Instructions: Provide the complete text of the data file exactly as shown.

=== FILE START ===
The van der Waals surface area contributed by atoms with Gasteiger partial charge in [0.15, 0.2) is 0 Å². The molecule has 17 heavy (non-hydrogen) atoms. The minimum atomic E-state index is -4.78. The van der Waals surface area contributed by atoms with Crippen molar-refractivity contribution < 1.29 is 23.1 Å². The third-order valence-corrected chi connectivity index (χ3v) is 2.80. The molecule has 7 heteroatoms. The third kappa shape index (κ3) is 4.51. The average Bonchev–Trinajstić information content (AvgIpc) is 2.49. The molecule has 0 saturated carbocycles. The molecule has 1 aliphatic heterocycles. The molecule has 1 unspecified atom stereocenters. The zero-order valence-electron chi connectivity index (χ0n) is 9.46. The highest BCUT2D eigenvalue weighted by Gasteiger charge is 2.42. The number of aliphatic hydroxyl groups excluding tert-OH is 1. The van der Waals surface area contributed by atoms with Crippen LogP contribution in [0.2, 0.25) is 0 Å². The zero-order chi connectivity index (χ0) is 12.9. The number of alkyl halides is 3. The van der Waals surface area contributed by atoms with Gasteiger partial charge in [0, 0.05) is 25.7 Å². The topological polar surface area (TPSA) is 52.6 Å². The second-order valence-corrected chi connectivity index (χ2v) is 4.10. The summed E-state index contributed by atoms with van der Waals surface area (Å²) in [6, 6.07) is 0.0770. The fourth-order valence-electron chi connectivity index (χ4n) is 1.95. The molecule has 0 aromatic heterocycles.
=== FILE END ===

The van der Waals surface area contributed by atoms with Gasteiger partial charge in [0.15, 0.2) is 0 Å². The molecule has 17 heavy (non-hydrogen) atoms. The minimum atomic E-state index is -4.78. The van der Waals surface area contributed by atoms with Crippen molar-refractivity contribution < 1.29 is 23.1 Å². The third-order valence-corrected chi connectivity index (χ3v) is 2.80. The molecule has 7 heteroatoms. The third kappa shape index (κ3) is 4.51. The average Bonchev–Trinajstić information content (AvgIpc) is 2.49. The molecule has 0 saturated carbocycles. The molecule has 1 aliphatic heterocycles. The molecule has 1 unspecified atom stereocenters. The zero-order valence-electron chi connectivity index (χ0n) is 9.46. The highest BCUT2D eigenvalue weighted by Gasteiger charge is 2.42. The number of aliphatic hydroxyl groups excluding tert-OH is 1. The van der Waals surface area contributed by atoms with Crippen LogP contribution in [0.2, 0.25) is 0 Å². The zero-order chi connectivity index (χ0) is 12.9. The number of alkyl halides is 3. The van der Waals surface area contributed by atoms with Gasteiger partial charge in [0, 0.05) is 25.7 Å². The topological polar surface area (TPSA) is 52.6 Å². The second-order valence-corrected chi connectivity index (χ2v) is 4.10. The summed E-state index contributed by atoms with van der Waals surface area (Å²) in [6, 6.07) is 0.0770. The fourth-order valence-electron chi connectivity index (χ4n) is 1.95. The molecule has 0 aromatic heterocycles.